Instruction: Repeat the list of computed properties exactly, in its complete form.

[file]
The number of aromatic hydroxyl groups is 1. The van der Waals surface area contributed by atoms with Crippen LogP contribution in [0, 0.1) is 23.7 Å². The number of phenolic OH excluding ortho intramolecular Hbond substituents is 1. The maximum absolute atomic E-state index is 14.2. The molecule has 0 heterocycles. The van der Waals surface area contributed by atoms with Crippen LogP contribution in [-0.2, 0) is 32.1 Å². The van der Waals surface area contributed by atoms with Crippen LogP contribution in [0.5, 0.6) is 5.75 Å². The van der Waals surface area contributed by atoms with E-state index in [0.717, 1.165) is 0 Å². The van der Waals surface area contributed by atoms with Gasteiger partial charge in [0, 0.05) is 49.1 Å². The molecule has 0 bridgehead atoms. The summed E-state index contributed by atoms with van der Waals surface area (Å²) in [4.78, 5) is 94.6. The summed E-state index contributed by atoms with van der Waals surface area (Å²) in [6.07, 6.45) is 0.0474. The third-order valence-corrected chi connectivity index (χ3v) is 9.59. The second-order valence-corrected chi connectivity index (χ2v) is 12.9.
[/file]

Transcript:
The number of aromatic hydroxyl groups is 1. The van der Waals surface area contributed by atoms with Crippen LogP contribution in [0, 0.1) is 23.7 Å². The number of phenolic OH excluding ortho intramolecular Hbond substituents is 1. The maximum absolute atomic E-state index is 14.2. The molecule has 0 heterocycles. The van der Waals surface area contributed by atoms with Crippen LogP contribution in [-0.2, 0) is 32.1 Å². The van der Waals surface area contributed by atoms with Crippen LogP contribution in [0.5, 0.6) is 5.75 Å². The van der Waals surface area contributed by atoms with E-state index in [0.717, 1.165) is 0 Å². The van der Waals surface area contributed by atoms with Gasteiger partial charge in [0, 0.05) is 49.1 Å². The molecule has 0 bridgehead atoms. The summed E-state index contributed by atoms with van der Waals surface area (Å²) in [4.78, 5) is 94.6. The summed E-state index contributed by atoms with van der Waals surface area (Å²) in [6.07, 6.45) is 0.0474. The third-order valence-corrected chi connectivity index (χ3v) is 9.59. The second-order valence-corrected chi connectivity index (χ2v) is 12.9.